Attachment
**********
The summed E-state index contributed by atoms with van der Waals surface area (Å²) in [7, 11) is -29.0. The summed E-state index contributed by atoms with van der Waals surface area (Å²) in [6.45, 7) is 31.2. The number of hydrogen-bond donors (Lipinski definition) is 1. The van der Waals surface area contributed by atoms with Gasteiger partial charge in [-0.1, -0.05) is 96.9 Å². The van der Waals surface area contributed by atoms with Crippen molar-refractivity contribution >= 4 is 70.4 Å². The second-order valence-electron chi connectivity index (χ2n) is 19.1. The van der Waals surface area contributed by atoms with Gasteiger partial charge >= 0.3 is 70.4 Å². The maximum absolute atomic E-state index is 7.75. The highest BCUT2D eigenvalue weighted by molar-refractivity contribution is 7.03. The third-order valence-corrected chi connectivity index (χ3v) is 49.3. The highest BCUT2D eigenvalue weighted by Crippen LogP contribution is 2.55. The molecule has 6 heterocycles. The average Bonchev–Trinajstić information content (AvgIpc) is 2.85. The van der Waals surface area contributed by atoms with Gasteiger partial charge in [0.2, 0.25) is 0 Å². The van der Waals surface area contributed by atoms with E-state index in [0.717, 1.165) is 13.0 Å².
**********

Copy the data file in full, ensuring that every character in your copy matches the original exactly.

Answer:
The summed E-state index contributed by atoms with van der Waals surface area (Å²) in [7, 11) is -29.0. The summed E-state index contributed by atoms with van der Waals surface area (Å²) in [6.45, 7) is 31.2. The number of hydrogen-bond donors (Lipinski definition) is 1. The van der Waals surface area contributed by atoms with Gasteiger partial charge in [-0.1, -0.05) is 96.9 Å². The van der Waals surface area contributed by atoms with Crippen molar-refractivity contribution >= 4 is 70.4 Å². The second-order valence-electron chi connectivity index (χ2n) is 19.1. The van der Waals surface area contributed by atoms with Gasteiger partial charge >= 0.3 is 70.4 Å². The maximum absolute atomic E-state index is 7.75. The highest BCUT2D eigenvalue weighted by molar-refractivity contribution is 7.03. The third-order valence-corrected chi connectivity index (χ3v) is 49.3. The highest BCUT2D eigenvalue weighted by Crippen LogP contribution is 2.55. The molecule has 6 heterocycles. The average Bonchev–Trinajstić information content (AvgIpc) is 2.85. The van der Waals surface area contributed by atoms with Gasteiger partial charge in [0.2, 0.25) is 0 Å². The van der Waals surface area contributed by atoms with E-state index in [0.717, 1.165) is 13.0 Å².